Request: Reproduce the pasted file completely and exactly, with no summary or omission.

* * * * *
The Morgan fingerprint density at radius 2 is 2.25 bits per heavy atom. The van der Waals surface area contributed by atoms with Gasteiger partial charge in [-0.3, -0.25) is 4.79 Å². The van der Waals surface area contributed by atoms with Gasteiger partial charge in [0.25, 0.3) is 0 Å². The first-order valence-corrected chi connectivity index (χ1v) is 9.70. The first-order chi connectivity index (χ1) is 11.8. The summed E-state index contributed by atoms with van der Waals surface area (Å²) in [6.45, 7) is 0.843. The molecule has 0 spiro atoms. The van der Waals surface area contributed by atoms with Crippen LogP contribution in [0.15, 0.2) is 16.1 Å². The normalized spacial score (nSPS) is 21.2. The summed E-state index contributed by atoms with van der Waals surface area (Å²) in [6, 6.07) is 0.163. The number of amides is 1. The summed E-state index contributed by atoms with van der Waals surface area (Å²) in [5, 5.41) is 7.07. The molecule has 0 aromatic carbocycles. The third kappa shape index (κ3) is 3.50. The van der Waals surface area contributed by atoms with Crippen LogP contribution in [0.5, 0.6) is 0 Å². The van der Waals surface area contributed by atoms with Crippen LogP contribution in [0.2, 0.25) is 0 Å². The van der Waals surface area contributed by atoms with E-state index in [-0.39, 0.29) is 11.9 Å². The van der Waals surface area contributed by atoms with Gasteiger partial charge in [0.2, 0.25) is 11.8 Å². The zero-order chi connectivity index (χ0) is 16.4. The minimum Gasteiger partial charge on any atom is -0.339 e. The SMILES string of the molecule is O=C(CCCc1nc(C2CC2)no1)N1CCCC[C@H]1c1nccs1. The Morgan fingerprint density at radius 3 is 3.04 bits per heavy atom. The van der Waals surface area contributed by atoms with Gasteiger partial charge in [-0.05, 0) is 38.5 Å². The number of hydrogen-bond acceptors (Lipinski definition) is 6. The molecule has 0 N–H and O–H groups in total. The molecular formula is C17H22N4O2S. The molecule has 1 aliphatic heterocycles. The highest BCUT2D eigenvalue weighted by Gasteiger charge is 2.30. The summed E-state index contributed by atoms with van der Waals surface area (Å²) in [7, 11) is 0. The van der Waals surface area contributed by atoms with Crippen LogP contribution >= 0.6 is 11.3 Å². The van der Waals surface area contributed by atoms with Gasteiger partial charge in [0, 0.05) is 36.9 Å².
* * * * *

The Morgan fingerprint density at radius 2 is 2.25 bits per heavy atom. The van der Waals surface area contributed by atoms with Gasteiger partial charge in [-0.3, -0.25) is 4.79 Å². The van der Waals surface area contributed by atoms with Gasteiger partial charge in [0.25, 0.3) is 0 Å². The first-order valence-corrected chi connectivity index (χ1v) is 9.70. The first-order chi connectivity index (χ1) is 11.8. The summed E-state index contributed by atoms with van der Waals surface area (Å²) in [6.45, 7) is 0.843. The molecule has 0 spiro atoms. The van der Waals surface area contributed by atoms with Crippen LogP contribution in [0.15, 0.2) is 16.1 Å². The normalized spacial score (nSPS) is 21.2. The summed E-state index contributed by atoms with van der Waals surface area (Å²) in [6, 6.07) is 0.163. The number of amides is 1. The summed E-state index contributed by atoms with van der Waals surface area (Å²) in [5, 5.41) is 7.07. The molecule has 0 aromatic carbocycles. The third kappa shape index (κ3) is 3.50. The van der Waals surface area contributed by atoms with Crippen LogP contribution in [0.5, 0.6) is 0 Å². The van der Waals surface area contributed by atoms with Crippen LogP contribution in [0.2, 0.25) is 0 Å². The van der Waals surface area contributed by atoms with E-state index in [-0.39, 0.29) is 11.9 Å². The van der Waals surface area contributed by atoms with Gasteiger partial charge in [0.2, 0.25) is 11.8 Å². The zero-order chi connectivity index (χ0) is 16.4. The minimum Gasteiger partial charge on any atom is -0.339 e. The SMILES string of the molecule is O=C(CCCc1nc(C2CC2)no1)N1CCCC[C@H]1c1nccs1. The Morgan fingerprint density at radius 3 is 3.04 bits per heavy atom. The van der Waals surface area contributed by atoms with Gasteiger partial charge in [-0.05, 0) is 38.5 Å². The number of hydrogen-bond acceptors (Lipinski definition) is 6. The molecule has 0 N–H and O–H groups in total. The molecular formula is C17H22N4O2S. The molecule has 1 aliphatic heterocycles. The highest BCUT2D eigenvalue weighted by Gasteiger charge is 2.30. The summed E-state index contributed by atoms with van der Waals surface area (Å²) in [7, 11) is 0. The van der Waals surface area contributed by atoms with Crippen LogP contribution >= 0.6 is 11.3 Å². The van der Waals surface area contributed by atoms with Gasteiger partial charge in [0, 0.05) is 36.9 Å².